Seasonal resource selection by introduced mountain goats in the southwest Greater Yellowstone Area
Garrott, Robert A.
Miyasaki, Hollie M.
Fralick, Gary L.
Dewey, Sarah R.
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Mountain goats (Oreamnos americanus) are among the least studied North American ungulates. Aided by successful translocations from the early to mid-1900s, introduced populations have greatly expanded within non-native ranges, yet there remains a paucity of empirical studies concerning their habitat requirements and potential distributions. The lack of studies presents a formidable challenge to managers tasked with monitoring mountain goat expansion and mitigating for any potential negative impacts posed to native species and communities. We constructed summer and winter resource selection models using GPS data collected during 2011-2014 from 18 (14 female and four male) mountain goats in the Snake River Range of the southwest Greater Yellowstone Area. We used generalized linear mixed models and evaluated landscape and environmental covariates at multiple spatial grains (i.e., neighborhood analyses within 30-, 100-, 500-, and 1000-m buffers) within four related suites. The multi-grain resource selection function greatly improved model fit, indicating that mountain goat resource selection was grain dependent in both seasons. In summer, mountain goats largely selected rugged and steep areas at high elevations and avoided high solar radiation, canopy cover, and time-integrated normalized difference vegetation index (NDVI). In winter, mountain goats selected lower elevations characterized by steep and rugged slopes on warm aspects and avoided areas with high canopy cover, NDVI amplitude, and snow water equivalent. Slope was the dominant predictor of habitat use in both seasons, although mountain goats selected for steeper slopes in winter than in summer. Regional extrapolations depicted suitable mountain goat habitat in the Snake River, Teton, Gros Ventre, Wyoming, and Salt Ranges centered around steep and rugged areas. Winter range was generally characterized by the steepest slopes within a more broadly distributed and generally less steep summer range. Further research should examine the spatial and temporal overlap with native populations to further our understanding of resource selection dynamics and the potential for introduced mountain goats to alter intraguild behavioral processes of sympatric species, namely the Rocky Mountain bighorn sheep (Ovis canadensis canadensis).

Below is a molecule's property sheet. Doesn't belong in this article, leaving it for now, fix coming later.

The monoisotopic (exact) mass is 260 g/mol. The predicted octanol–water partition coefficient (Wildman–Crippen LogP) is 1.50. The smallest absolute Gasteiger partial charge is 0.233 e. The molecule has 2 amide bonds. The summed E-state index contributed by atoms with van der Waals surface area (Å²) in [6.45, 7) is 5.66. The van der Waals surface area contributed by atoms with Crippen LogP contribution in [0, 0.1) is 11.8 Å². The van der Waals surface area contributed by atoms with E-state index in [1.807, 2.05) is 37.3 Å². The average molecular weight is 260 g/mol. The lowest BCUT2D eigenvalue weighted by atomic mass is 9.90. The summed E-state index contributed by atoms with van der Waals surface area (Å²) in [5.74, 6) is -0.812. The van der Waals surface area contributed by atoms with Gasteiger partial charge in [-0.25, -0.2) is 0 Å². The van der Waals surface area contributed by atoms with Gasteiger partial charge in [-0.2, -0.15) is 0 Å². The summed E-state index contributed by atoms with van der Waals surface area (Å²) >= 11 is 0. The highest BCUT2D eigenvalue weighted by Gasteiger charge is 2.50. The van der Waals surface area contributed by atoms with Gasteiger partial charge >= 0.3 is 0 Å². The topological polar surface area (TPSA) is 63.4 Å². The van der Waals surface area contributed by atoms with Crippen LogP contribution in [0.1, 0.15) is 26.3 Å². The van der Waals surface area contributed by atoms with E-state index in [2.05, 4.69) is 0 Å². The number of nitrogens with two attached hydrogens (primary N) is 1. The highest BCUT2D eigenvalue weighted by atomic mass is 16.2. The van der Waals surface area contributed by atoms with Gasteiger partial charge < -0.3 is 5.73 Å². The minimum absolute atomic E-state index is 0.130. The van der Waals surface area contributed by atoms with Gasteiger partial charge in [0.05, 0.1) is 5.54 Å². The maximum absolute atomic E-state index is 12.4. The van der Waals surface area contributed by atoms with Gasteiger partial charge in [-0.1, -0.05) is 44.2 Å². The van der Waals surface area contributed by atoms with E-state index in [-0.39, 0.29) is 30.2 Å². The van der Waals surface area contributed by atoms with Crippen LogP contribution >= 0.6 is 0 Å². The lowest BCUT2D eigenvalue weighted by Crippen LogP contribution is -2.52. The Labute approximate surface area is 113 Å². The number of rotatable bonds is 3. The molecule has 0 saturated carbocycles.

Lowrey, Blake, Robert A. Garrott, H. M. Miyasaki, G. Fralick, and S. R. Dewey. "Seasonal resource selection by introduced mountain goats in the southwest Greater Yellowstone Area." ECOSPHERE 8, no. 4 (April 2017). DOI:https://dx.doi.org/10.1002/ecs2.1769.